October 25, 2016
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The Museum of African American History Honors the "Living Legends of 2009"

The Museum of African American History Honors the “Living Legends of 2009”



Boston, MA – Governor Deval Patrick is among the notable “Living Legends of 2009”

who will be honored on Wednesday, June 10, 2009 by The Museum of African American


History (MAAH). The Museum will also pay tribute to Carol Fulp, Vice President of

Community Relations, Sponsorship and Event Marketing at John Hancock Financial;


Charles Ogletree, Harvard Law School Jesse Climenko Professor of Law; Alan

Solomont, philanthropist, political activist and healthcare entrepreneur. These four were

instrumental in the groundbreaking election of this nation’s first black president. The

Tuskegee Airmen of New England will also be celebrated for their bravery and

achievements as they created a new standard of aviation excellence during World War II
that lives on nearly 70 years later.
A fundraiser for MAAH, the evening will feature an awards ceremony, reception, live music
and dancing. The event, which begins at 6:30pm on June 10, will be held at the University
of Massachusetts Boston Campus Center. Individual tickets are $250.00. Sponsorship


opportunities are available. For details, e-mail Scott McDuffie at smcduffie@maah.org, or

call him at 617/725-0022, ext. 23. For additional information, please visit www.maah.org.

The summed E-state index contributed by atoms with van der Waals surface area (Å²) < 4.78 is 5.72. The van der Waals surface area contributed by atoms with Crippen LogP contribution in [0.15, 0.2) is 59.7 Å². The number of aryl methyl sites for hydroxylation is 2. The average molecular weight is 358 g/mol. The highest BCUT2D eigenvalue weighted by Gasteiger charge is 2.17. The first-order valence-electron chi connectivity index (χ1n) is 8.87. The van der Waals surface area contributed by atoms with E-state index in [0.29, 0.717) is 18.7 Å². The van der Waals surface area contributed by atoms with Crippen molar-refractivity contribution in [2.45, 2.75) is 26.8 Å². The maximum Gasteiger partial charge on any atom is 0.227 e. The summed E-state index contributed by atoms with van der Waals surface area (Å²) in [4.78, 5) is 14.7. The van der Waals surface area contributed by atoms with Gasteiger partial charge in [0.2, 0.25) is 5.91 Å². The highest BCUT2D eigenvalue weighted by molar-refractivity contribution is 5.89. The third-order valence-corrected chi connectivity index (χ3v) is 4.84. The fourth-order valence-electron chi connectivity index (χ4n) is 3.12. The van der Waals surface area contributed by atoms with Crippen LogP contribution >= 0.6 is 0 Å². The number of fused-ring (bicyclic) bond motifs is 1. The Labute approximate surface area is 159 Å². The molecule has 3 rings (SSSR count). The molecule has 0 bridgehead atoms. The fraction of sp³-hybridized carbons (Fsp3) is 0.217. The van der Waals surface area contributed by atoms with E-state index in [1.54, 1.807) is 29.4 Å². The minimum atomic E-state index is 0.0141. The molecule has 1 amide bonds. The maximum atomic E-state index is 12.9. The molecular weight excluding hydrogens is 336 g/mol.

Beverly Morgan-Welch, Executive Director of MAAH, said, “All of our honorees - each in a
special way - helped to make history happen. They are visionaries whose efforts ushered
in a new era of possibility for our nation.”

Meet the Living Legends - four of whom played key roles in the campaign to elect
the nation's first African American president:


The Honorable Deval L. Patrick became the second African American elected

governor in the United States, and the first African American Governor of the
Commonwealth of Massachusetts. Having experienced his own historic campaign,
he went on to serve as Campaign Co-Chair for President Barack Obama’s historic
Presidential bid, stumping for the President in almost every battleground state from
New Hampshire to Florida. The Governor carried the campaign’s shared message
of hope and a commitment to changing politics, to diverse communities, across the
nation. He chaired the 2008 Democratic Platform Committee, calling for the
transcendence of status quo politics.


ô€‚ƒ Carol Fulp is Vice President of Community Relations, Sponsorship and Event

Marketing at John Hancock Financial where she directs the company’s marketing
sponsorships including the Boston Marathon, Boston Red Sox, Los Angeles
Dodgers, U.S. National Archives, Kennedy Presidential Library and the
Commonwealth Museum. As a member of the Obama National Finance
Committee, she personally raised $300,000, and she led the Massachusetts
Women for Obama to raise an additional $200,000. Fulp also was a key organizer
in hosting the Virgin Islands’ first presidential candidate fundraiser bringing
candidate Obama to the Islands for the first time. This year the Massachusetts
Democratic Party selected her to receive the distinguished Eleanor Roosevelt



Charles Ogletree is the Harvard Law School Jesse Climenko Professor of Law,

and Founding and Executive Director of the Charles Hamilton Houston Institute for
Race and Justice. Ogletree has served as a mentor for both President Barack
Obama and First Lady Michelle Obama since their time at Harvard Law School in